Judith Viorst Poems

Judith Viorst has enjoyed a full career of writing for newspapers and magazines while publishing a number of children’s books (both prose and poetry) and also some for adults.  She became interested in the study of Freudian psychology in the late 1970s and, as a result, published a number of books on this subject.  She displayed the more light hearted side of her nature though with the publication of her eighth book of poems and gave it the humorous title I’m Too Young to be Seventy, which, no doubt, struck a chord amongst many other septuagenarians at that time! She was born in New...

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Judith Viorst Bio

viorstJudith Viorst has enjoyed a full career of writing for newspapers and magazines while publishing a number of children’s books (both prose and poetry) and also some for adults.  She became interested in the study of Freudian psychology in the late 1970s and, as a result, published a number of books on this subject.  She displayed the more light hearted side of her nature though with the publication of her eighth book of poems and gave it the humorous title I’m Too Young to be Seventy, which, no doubt, struck a chord amongst many other septuagenarians at that time!

She was born in New Jersey in 1931 into reasonably comfortable surroundings.  Her father was an accountant and Judith was able, in 1948, to go to Rutgers University in Newark, New Jersey to study history.  She was an avid writer of poetry at this time and self-mockingly described her early efforts as being about a ‘nice Jewish girl from New Jersey trying to live a wicked life in Greenwich Village’.  She married and had three sons and her boys featured on the pages of some her best children’s work known as the Alexander series which are short illustrated stories that sold in great numbers.

One of these books is called Alexander and the Terrible, Horrible, No Good, Very Bad Day and appeared in 1972.   It is “narrated” by a five year old boy who describes the anguish and the joys of living in a house with two brothers and his parents.  It has sold in excess of two million copies.  Another favourite piece of work is a story about the death of a beloved pet called The Tenth Good Thing About Barney.  Sad Underwear is one of her collections of poems, written for children, that view every day feelings and experiences from the child’s point of view.

Along with many other artists and writers in the 1960s Judith signed up to the anti-Vietnam war pledge known as the “Writers and Editors War Tax Protest”.  This was in 1968 and signatories to this pledge were basically saying that they would withhold all taxes to the Federal Government in protest against the war.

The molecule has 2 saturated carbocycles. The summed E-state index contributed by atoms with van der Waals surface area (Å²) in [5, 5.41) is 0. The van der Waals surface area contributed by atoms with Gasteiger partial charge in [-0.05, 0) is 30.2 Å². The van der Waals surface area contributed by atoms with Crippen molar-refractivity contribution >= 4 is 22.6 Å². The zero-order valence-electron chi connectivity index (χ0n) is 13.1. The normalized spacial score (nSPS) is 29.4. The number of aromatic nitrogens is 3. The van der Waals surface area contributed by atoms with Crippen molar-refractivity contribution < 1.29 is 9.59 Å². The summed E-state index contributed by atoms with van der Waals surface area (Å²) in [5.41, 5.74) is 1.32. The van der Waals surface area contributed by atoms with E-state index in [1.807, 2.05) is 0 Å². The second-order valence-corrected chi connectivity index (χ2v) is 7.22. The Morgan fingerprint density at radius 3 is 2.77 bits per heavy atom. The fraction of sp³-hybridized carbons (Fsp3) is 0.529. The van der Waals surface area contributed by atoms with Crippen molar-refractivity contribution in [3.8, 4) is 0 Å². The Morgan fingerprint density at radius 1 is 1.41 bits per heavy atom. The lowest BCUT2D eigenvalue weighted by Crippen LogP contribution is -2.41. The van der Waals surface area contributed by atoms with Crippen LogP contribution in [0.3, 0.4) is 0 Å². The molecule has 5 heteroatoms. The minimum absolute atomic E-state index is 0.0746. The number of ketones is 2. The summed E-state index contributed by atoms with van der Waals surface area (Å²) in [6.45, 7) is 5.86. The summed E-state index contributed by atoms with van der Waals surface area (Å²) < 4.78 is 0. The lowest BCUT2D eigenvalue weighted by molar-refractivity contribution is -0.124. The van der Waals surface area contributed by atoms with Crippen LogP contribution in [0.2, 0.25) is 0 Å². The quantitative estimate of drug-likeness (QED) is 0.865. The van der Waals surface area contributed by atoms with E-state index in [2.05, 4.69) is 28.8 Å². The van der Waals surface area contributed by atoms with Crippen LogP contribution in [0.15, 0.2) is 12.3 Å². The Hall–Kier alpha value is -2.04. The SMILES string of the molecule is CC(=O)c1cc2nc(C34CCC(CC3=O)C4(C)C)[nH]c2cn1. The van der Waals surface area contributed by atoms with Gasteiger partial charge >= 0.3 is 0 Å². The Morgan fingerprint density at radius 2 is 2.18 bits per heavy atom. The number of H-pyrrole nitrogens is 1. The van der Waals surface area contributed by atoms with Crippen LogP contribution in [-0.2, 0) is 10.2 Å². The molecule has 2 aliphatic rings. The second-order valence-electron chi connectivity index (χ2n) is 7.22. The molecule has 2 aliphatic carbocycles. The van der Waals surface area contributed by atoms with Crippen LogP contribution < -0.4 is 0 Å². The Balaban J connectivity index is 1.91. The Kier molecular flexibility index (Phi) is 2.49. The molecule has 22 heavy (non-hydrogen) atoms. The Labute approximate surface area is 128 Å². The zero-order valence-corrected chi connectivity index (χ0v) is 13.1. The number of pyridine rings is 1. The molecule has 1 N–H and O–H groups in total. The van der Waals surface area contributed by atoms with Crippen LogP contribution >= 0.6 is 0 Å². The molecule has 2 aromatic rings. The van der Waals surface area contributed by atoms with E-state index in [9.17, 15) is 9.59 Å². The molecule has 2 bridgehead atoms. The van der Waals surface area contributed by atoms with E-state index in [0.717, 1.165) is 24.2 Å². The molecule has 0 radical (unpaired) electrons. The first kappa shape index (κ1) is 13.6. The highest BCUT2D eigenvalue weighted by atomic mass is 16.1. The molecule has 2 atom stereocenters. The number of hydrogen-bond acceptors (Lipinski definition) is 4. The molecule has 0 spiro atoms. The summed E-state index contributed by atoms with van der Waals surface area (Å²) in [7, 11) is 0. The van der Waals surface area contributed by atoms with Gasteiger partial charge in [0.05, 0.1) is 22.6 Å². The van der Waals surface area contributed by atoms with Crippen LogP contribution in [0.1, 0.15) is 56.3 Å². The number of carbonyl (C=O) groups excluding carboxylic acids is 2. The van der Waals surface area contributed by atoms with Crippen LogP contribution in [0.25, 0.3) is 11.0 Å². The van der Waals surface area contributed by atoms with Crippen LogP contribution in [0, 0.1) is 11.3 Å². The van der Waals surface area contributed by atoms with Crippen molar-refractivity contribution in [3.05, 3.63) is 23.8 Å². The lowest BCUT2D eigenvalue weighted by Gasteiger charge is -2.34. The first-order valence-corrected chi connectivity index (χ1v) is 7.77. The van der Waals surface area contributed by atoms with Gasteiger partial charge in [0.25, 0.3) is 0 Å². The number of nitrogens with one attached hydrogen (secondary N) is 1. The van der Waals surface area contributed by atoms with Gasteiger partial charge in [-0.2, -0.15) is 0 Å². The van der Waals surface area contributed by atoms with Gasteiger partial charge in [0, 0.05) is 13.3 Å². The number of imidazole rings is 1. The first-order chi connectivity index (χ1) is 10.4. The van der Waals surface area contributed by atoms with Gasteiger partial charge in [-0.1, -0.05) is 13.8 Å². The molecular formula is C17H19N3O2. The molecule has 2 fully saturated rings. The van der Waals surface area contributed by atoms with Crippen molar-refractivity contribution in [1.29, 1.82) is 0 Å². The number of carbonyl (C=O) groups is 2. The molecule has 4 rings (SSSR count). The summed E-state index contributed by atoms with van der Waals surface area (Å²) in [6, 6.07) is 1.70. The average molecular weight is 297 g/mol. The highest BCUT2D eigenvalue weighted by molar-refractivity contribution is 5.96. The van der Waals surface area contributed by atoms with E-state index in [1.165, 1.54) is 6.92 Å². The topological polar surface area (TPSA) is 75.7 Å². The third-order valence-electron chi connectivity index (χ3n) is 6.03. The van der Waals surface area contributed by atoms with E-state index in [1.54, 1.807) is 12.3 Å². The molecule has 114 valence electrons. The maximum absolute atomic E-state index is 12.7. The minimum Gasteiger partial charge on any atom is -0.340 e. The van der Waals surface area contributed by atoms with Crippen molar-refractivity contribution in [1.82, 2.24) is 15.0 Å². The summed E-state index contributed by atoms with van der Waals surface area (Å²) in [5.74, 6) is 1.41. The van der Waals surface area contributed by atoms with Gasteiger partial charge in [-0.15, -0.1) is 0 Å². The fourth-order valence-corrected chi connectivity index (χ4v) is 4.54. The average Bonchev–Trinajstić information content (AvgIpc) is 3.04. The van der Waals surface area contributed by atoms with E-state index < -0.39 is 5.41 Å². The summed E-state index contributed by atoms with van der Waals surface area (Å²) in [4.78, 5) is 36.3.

A lot of her poetry aimed at grownups appeared first in such publications as “New York” magazine and “Nova” before being published in two separate books:  It’s Hard to be Hip Over Thirty came out in 1968 and then People & Other Aggravations in 1971.  She then decided to move away from writing for children and enrolled on a course of study into Freudian psychology at the Washington Psychoanalytic Institute.  This involved six long years of study between 1975 and 1981 and she remained there afterwards as a research graduate.

Viorst used this training to produce a number of books on the subject and one of them made the New York Times bestsellers list in 1986 and was called Necessary Losses.  Other titles include Grown-up Marriage and Imperfect Control.  Perhaps surprisingly she also wrote two pieces of musical theatre, one of which was called Love & Shrimp in association with another writer called Shelly Markam. It was performed by the Ensemble Theater of Cincinnati during the spring of 1999.

Judith Viorst has certainly had a prolific and varied writing career in novels, poetry and musicals along with being credited with hundreds of articles in major publications such as the New York Times, the Washington Post and she served for a time as contributing editor to Redbook magazine.

In conclusion here is one of her amusing poems, probably written for children but appealing just the same to grownups.  It’s called Mother Doesn’t Want a Dog: